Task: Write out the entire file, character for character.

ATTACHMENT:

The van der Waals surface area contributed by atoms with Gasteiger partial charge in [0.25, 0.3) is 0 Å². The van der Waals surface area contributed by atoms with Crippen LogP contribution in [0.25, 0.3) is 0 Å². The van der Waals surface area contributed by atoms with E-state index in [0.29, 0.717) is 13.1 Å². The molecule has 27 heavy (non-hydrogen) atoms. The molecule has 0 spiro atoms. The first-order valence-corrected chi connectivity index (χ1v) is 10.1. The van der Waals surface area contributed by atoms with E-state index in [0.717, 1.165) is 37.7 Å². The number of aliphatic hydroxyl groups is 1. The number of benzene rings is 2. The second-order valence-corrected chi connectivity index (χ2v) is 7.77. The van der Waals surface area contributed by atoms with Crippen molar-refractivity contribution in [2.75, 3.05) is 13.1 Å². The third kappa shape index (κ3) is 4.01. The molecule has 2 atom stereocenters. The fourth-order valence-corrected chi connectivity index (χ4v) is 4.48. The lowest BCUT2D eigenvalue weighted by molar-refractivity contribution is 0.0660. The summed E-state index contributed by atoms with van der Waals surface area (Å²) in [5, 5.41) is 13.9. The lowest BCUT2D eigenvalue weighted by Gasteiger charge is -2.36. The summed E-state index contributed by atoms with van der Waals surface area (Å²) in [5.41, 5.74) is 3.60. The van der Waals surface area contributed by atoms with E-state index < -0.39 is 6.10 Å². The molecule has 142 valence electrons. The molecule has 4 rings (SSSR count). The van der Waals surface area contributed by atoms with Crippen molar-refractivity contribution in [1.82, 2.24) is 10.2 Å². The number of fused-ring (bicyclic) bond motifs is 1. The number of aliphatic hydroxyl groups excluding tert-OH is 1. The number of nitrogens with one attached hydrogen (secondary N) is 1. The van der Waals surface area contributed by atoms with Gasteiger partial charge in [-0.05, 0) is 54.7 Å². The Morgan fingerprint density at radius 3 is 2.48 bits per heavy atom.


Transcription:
The van der Waals surface area contributed by atoms with Gasteiger partial charge in [0.25, 0.3) is 0 Å². The van der Waals surface area contributed by atoms with Crippen LogP contribution in [0.25, 0.3) is 0 Å². The van der Waals surface area contributed by atoms with E-state index in [0.29, 0.717) is 13.1 Å². The molecule has 27 heavy (non-hydrogen) atoms. The molecule has 0 spiro atoms. The first-order valence-corrected chi connectivity index (χ1v) is 10.1. The van der Waals surface area contributed by atoms with E-state index in [0.717, 1.165) is 37.7 Å². The number of aliphatic hydroxyl groups is 1. The number of benzene rings is 2. The second-order valence-corrected chi connectivity index (χ2v) is 7.77. The van der Waals surface area contributed by atoms with Crippen molar-refractivity contribution in [2.75, 3.05) is 13.1 Å². The third kappa shape index (κ3) is 4.01. The molecule has 2 atom stereocenters. The fourth-order valence-corrected chi connectivity index (χ4v) is 4.48. The lowest BCUT2D eigenvalue weighted by molar-refractivity contribution is 0.0660. The summed E-state index contributed by atoms with van der Waals surface area (Å²) in [5, 5.41) is 13.9. The lowest BCUT2D eigenvalue weighted by Gasteiger charge is -2.36. The summed E-state index contributed by atoms with van der Waals surface area (Å²) in [5.41, 5.74) is 3.60. The van der Waals surface area contributed by atoms with E-state index < -0.39 is 6.10 Å². The molecule has 142 valence electrons. The molecule has 4 rings (SSSR count). The van der Waals surface area contributed by atoms with Crippen molar-refractivity contribution in [1.82, 2.24) is 10.2 Å². The number of fused-ring (bicyclic) bond motifs is 1. The number of aliphatic hydroxyl groups excluding tert-OH is 1. The number of nitrogens with one attached hydrogen (secondary N) is 1. The van der Waals surface area contributed by atoms with Gasteiger partial charge in [-0.05, 0) is 54.7 Å². The Morgan fingerprint density at radius 3 is 2.48 bits per heavy atom.